From the first time I walked into the East Nashville Public Library with my dad, I have been in love with libraries. He had already presented me with books that captured my heart. The daughter of a printer-publisher had no chance when it came to printed matter.
Susan Orlean is another lover of libraries and books, and Orlean’s book, The Library Book, caught my eye quickly. Orlean is a new author to me, and I can’t believe I’m putting that in writing. I should have read more of her work. I understand from one Amazon review I read that “[h]er only peer for nonfiction is John McPhee.” If you haven’t read McPhee and you enjoy nonfiction, you should check out his books and essays.
Back to my review. As you’ve learned from the synopsis, The Library Book centers around a fire that consumed the Los Angeles Public Library (“LAPL”) and many of its treasures on April 29, 1986. Investigations into the fire and its cause frustrated police and fire agencies. Investigators focused on one interesting and somewhat intriguing character, Harry Peak.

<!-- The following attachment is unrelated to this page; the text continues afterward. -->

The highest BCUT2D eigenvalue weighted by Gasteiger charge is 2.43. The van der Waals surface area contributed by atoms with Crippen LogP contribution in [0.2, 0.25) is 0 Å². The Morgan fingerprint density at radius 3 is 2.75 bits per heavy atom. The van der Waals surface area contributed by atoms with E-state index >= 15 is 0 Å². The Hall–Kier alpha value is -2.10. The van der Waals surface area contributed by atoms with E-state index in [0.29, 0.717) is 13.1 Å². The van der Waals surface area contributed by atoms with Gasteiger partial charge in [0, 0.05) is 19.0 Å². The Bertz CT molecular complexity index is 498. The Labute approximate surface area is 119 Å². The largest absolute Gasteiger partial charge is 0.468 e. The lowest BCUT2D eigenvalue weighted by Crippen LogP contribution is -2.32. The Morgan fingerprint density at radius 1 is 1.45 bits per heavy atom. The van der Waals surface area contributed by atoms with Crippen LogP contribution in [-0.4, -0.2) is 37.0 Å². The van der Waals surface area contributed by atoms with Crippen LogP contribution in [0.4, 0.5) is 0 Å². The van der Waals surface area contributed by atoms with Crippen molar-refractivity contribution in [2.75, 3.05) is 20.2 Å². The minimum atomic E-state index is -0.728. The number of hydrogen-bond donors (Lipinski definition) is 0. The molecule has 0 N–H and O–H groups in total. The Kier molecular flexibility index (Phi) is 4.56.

Rather than write about a building, furniture, equipment, books, maps, and other elements of the library, Orlean shares with her readers a living, breathing, and in the midst of the horrific fire, dying soul. She shows us the tiny elements in the life of the library that richly personify it. At the heart were books, but at its soul were staff, people who come and go, children, homeless, hungry, LGBTQ community. And most important, the persons who served as head librarian. We, her readers, come to know the library as a standing affirmation of its service to the community.
Orlean accomplishes her personification of LAPL through the use of its history from beginning to eventual demise and rebuilding. LAPL’s restoration included the enormous and intricate task of bringing back to their shelves over 700,000 books damaged by smoke and water.